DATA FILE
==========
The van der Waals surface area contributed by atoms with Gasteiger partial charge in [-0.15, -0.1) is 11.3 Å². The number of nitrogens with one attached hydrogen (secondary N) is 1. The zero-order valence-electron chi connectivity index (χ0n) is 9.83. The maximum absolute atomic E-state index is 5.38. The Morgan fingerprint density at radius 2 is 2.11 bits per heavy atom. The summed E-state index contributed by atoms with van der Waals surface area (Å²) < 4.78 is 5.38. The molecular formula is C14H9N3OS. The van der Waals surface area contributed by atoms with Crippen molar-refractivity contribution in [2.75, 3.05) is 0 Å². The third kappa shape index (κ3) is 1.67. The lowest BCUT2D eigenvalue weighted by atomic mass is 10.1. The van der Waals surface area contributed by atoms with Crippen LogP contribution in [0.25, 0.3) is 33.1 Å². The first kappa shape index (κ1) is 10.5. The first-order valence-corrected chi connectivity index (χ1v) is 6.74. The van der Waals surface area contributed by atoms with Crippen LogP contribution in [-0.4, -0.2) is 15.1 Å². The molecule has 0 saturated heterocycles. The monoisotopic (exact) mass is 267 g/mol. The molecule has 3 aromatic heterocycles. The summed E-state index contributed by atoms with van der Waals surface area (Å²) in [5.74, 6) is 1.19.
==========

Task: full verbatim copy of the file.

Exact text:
The van der Waals surface area contributed by atoms with Gasteiger partial charge in [-0.15, -0.1) is 11.3 Å². The number of nitrogens with one attached hydrogen (secondary N) is 1. The zero-order valence-electron chi connectivity index (χ0n) is 9.83. The maximum absolute atomic E-state index is 5.38. The Morgan fingerprint density at radius 2 is 2.11 bits per heavy atom. The summed E-state index contributed by atoms with van der Waals surface area (Å²) < 4.78 is 5.38. The molecular formula is C14H9N3OS. The van der Waals surface area contributed by atoms with Crippen molar-refractivity contribution in [2.75, 3.05) is 0 Å². The third kappa shape index (κ3) is 1.67. The lowest BCUT2D eigenvalue weighted by atomic mass is 10.1. The van der Waals surface area contributed by atoms with Crippen LogP contribution in [0.25, 0.3) is 33.1 Å². The first kappa shape index (κ1) is 10.5. The first-order valence-corrected chi connectivity index (χ1v) is 6.74. The van der Waals surface area contributed by atoms with Crippen LogP contribution in [-0.4, -0.2) is 15.1 Å². The molecule has 0 saturated heterocycles. The monoisotopic (exact) mass is 267 g/mol. The molecule has 3 aromatic heterocycles. The summed E-state index contributed by atoms with van der Waals surface area (Å²) in [5.74, 6) is 1.19.